Readers who are into magic (of the Penn & Teller variety, not Harry Potter) should enjoy this book because that's kind of what the whole thing is about. Readers who are into books that are filled with silly (some might even say stupid) jokes should also enjoy it. It's also about overcoming obstacles and following your dreams, if that's the angle you want to play.

Excerpt

Marcus stared at Grandpa Zachary in horror. He wouldn’t really call him up to the stage to perform a magic trick in front of fifty strangers, would he?

He shook his head a bit, hoping to telepathically convey his message of NO NO NO NO NO NO NO!

Grandpa Zachary smiled in a way that implied he had not received the message. “As most of you know, I used to be Zachary the Stupendous. How many of you like magic?”

Since Grandpa Zachary had not specified the method by which the audience was supposed to answer, people in the crowd raised their hands, applauded, cheered, and/or said, “Me!” A woman standing next to Marcus folded her arms in front of her chest and scowled.

“You there,” said Grandpa Zachary, pointing to the woman. “Surely you enjoy magic!”

The woman shook her head.

“Why not?”

“I guess I’m just no fan of the devil.”

“This isn’t that kind of magic. I assure you no goats will be sacrificed here, especially since we’re raising money for an animal shelter. The magic of which I speak is the art of illusion.”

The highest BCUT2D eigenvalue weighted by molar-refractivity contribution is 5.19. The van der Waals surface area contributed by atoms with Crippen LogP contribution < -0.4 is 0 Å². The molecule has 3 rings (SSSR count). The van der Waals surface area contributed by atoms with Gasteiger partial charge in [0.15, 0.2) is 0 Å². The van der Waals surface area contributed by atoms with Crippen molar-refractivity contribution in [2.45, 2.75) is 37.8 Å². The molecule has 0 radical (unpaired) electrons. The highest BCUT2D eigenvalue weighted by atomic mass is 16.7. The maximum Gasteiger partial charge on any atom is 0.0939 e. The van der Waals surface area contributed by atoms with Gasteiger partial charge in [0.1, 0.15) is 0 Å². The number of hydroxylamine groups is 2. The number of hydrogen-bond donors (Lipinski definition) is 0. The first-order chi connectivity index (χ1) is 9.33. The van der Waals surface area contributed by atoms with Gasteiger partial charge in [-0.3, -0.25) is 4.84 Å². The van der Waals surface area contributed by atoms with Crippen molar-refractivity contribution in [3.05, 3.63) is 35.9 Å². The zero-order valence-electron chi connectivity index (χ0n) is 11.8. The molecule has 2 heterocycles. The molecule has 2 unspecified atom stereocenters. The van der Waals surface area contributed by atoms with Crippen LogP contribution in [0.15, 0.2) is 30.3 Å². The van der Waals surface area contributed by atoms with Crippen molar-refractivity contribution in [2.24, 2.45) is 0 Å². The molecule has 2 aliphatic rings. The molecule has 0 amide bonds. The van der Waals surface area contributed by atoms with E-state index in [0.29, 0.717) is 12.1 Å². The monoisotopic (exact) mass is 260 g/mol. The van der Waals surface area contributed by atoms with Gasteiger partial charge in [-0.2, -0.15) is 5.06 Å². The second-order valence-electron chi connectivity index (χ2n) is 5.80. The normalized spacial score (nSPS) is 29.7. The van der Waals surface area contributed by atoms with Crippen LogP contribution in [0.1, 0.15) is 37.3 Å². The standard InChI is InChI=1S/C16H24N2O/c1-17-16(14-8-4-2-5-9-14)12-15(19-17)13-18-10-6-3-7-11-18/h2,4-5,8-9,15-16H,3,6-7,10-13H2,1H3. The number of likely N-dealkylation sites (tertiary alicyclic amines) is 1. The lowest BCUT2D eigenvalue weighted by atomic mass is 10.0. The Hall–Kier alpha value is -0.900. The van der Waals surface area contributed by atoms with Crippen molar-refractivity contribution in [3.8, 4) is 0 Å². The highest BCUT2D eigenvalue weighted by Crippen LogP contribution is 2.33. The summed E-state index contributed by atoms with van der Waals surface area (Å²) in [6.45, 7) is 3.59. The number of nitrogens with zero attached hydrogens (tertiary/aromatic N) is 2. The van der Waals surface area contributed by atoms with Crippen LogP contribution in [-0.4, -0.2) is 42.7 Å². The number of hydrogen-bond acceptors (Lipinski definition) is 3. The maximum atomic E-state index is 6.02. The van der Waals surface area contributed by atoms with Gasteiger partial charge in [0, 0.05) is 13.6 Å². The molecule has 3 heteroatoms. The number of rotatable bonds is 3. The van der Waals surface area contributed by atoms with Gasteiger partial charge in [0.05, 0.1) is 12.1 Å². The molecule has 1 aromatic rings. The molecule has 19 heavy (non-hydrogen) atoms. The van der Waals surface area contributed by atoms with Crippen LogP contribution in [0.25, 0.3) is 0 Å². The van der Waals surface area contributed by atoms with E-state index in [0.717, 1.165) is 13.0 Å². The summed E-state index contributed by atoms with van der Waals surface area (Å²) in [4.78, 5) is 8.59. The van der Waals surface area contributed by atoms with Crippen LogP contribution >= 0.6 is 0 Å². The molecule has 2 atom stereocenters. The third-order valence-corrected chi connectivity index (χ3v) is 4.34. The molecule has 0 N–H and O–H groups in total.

“Oh, that’s okay then,” said the woman.

“Ladies and gentlemen, everyone has to start somewhere. Before the great William Shakespeare wrote some of the most enduring works in the English language, he almost certainly wrote about a dolphin on the moon and spelled most of the words wrong. Before Alexander Graham Bell invented the telephone, he probably invented a prototype that burned your ear like a hot iron.”

Marcus narrowed his eyes. He understood the point that his great-grandfather was trying to make, but he was making it very poorly.

Grandpa Zachary harrumphed. “I can see by the expression on a certain young man’s face that my analogy is insulting instead of inspiring. So I present to you the first-ever public performance by the amazing, the astounding, the gobsmack­ing…Marcus Millian the third!”

“No, thank you,” said Marcus.

“Don’t be hesitant,” said Grandpa Zachary. “Do you know what happens when you throw a non-swimmer into the ocean?”

“They drown?” asked Marcus.

“Nope.”

“They get eaten by sharks?” someone else volunteered.

“Sometimes, but that’s not where I’m going with this.” Grandpa Zachary looked out into the audience. “Does any­body else have an answer?”

“The kid was right. They usually drown,” said a man stand­ing in the back. “It’s a horrible way to go. Way worse than falling onto a pit of spikes. If you ever have the choice of how to die, go for the spikes. Trust me.”

“Could we hear from somebody less ghoulish?” asked Grandpa Zachary.